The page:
The Tumultuous History of Croatia | Adventure Unbound

The Tumultuous History of Croatia

With its sparkling lakes, sun-drenched islands, and cities overflowing with history, Croatia has rapidly become one of Europe’s hottest destinations. But behind the surface of this enchanting country is a tumultuous past that is within the lived memory of many travelers.

Understanding modern-day Croatia with all of its complexities is impossible without revisiting the past and recognizing the events that have led to where the country is today. Despite invasions, conflicts, and a civil war, Croatia has come out the other side a peaceful nation that welcomes visitors with open arms.


Ancient architecture square in Croatia at dusk


Prehistoric and ancient Croatia

The discovery of an early cave-dwelling Neanderthal known as “Krapina Man” in 1899 suggests that Croatia has been inhabited since the middle of the Stone Age. Around 1000 BC, Indo-European peoples began migrating to what is now known as Croatia, together with Serbia, Bosnia, and Albania. They are collectively known as the Illyrians and while they shared some customs and traditions, there is little evidence to suggest they were ever assimilated or identified collectively as “Illyrians”.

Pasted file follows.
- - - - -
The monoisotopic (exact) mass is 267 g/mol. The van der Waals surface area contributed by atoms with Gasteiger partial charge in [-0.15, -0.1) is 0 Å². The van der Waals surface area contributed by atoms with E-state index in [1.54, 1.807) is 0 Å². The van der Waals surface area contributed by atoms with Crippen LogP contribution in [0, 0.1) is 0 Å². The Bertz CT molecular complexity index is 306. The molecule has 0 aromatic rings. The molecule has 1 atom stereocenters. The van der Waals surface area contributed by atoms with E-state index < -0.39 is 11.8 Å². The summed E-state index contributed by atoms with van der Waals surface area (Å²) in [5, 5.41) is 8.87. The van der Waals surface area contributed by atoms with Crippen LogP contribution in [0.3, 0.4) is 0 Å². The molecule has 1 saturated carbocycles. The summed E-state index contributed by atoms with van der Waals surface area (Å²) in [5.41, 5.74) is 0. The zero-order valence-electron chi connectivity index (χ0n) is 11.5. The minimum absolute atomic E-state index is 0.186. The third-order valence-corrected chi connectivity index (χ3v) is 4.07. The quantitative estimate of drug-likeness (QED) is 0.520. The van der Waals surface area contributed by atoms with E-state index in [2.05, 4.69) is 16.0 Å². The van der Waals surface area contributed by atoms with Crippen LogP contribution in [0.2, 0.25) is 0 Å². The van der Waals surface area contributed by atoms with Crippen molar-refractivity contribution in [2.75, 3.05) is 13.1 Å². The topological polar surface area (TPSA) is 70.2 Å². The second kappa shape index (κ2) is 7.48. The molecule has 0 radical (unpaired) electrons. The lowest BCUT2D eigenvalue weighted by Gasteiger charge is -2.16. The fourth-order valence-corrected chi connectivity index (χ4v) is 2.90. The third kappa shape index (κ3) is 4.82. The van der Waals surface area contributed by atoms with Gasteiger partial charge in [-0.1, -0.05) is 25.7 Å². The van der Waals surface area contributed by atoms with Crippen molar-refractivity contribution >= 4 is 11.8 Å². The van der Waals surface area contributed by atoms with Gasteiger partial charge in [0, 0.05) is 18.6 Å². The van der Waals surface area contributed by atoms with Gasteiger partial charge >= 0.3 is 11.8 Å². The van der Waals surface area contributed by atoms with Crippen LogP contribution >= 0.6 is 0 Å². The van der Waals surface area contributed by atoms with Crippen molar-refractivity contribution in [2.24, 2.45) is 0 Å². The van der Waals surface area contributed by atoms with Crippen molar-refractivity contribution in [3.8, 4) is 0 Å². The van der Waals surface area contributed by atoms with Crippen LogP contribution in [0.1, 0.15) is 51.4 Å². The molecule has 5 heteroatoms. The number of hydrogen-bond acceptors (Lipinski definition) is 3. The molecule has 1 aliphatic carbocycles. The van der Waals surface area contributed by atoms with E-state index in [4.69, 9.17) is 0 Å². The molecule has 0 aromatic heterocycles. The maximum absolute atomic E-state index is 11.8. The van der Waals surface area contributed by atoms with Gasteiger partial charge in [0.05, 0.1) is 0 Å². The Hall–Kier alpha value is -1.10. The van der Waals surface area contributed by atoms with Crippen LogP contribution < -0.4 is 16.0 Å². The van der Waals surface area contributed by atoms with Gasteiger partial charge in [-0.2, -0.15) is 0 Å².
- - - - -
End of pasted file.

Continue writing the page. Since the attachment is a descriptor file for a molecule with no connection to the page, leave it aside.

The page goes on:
By the 6th century BC, the ancient Greeks were establishing settlements along the Adriatic Sea coastline and trading oil, wine, and salt with the Illyrians. By the time the Romans arrived, tensions with the Illyrians were high as the Greeks sought to achieve a greater foothold. Eventually, war was declared, resulting in the defeat of the Illyrian King Gentius and the creation of Illyricum.

By the 1st century AD, this Roman province had expanded significantly and Emperor Diocletian had his monumental palace built in Split. The Romans continued to rule the region for the following five centuries, during which time they constructed road networks for the movement of goods and troops, and introduced Christianity. Aside from Diocletian’s Palace, Croatia is dotted with several remnants from the Roman era, including the magnificent Pula Arena.